HIV infection rates are increasing among marginalized women in Ontario, Canada. HIV-related stigma, a principal factor contributing to the global HIV epidemic, interacts with structural inequities such as racism, sexism, and homophobia. The study objective was to explore experiences of stigma and coping strategies among HIV-positive women in Ontario, Canada.
Methods and Findings
We conducted a community-based qualitative investigation using focus groups to understand experiences of stigma and discrimination and coping methods among HIV-positive women from marginalized communities. We conducted 15 focus groups with HIV-positive women in five cities across Ontario, Canada. Data were analyzed using thematic analysis to enhance understanding of the lived experiences of diverse HIV-positive women. Focus group participants (n = 104; mean age = 38 years; 69% ethnic minority; 23% lesbian/bisexual; 22% transgender) described stigma/discrimination and coping across micro (intra/interpersonal), meso (social/community), and macro (organizational/political) realms. Participants across focus groups attributed experiences of stigma and discrimination to: HIV-related stigma, sexism and gender discrimination, racism, homophobia and transphobia, and involvement in sex work. Coping strategies included resilience (micro), social networks and support groups (meso), and challenging stigma (macro).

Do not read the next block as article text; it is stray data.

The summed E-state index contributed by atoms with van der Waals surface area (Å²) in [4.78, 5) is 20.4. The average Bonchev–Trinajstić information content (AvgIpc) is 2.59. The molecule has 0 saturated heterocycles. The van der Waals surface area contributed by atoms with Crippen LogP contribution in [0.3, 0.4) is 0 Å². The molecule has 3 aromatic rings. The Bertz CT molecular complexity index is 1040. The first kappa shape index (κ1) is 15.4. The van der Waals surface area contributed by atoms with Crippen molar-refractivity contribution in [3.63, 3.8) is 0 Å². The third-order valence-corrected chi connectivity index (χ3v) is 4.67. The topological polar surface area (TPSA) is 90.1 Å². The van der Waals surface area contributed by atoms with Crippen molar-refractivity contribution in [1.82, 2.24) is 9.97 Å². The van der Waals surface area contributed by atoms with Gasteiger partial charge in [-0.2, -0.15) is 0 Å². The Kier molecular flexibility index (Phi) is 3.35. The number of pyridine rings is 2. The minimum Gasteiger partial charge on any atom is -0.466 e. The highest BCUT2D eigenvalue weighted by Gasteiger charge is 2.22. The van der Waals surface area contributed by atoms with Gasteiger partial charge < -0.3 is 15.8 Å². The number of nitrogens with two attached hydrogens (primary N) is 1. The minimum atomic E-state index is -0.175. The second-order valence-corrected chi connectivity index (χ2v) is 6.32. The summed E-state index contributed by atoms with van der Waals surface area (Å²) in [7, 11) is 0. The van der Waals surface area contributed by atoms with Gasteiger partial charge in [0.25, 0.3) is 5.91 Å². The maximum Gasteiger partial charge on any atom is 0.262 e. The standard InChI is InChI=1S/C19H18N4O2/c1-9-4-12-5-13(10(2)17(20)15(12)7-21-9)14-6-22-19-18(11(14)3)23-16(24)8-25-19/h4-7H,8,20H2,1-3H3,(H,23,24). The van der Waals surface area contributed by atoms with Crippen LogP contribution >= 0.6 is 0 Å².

HIV-positive women described interdependent and mutually constitutive relationships between marginalized social identities and inequities such as HIV-related stigma, sexism, racism, and homo/transphobia. These overlapping, multilevel forms of stigma and discrimination are representative of an intersectional model of stigma and discrimination. The present findings also suggest that micro, meso, and macro level factors simultaneously present barriers to health and well being—as well as opportunities for coping—in HIV-positive women's lives. Understanding the deleterious effects of stigma and discrimination on HIV risk, mental health, and access to care among HIV-positive women can inform health care provision, stigma reduction interventions, and public health policy.
CLICK HERE FOR FULL-TEXT PDF OF JOURNAL ARTICLE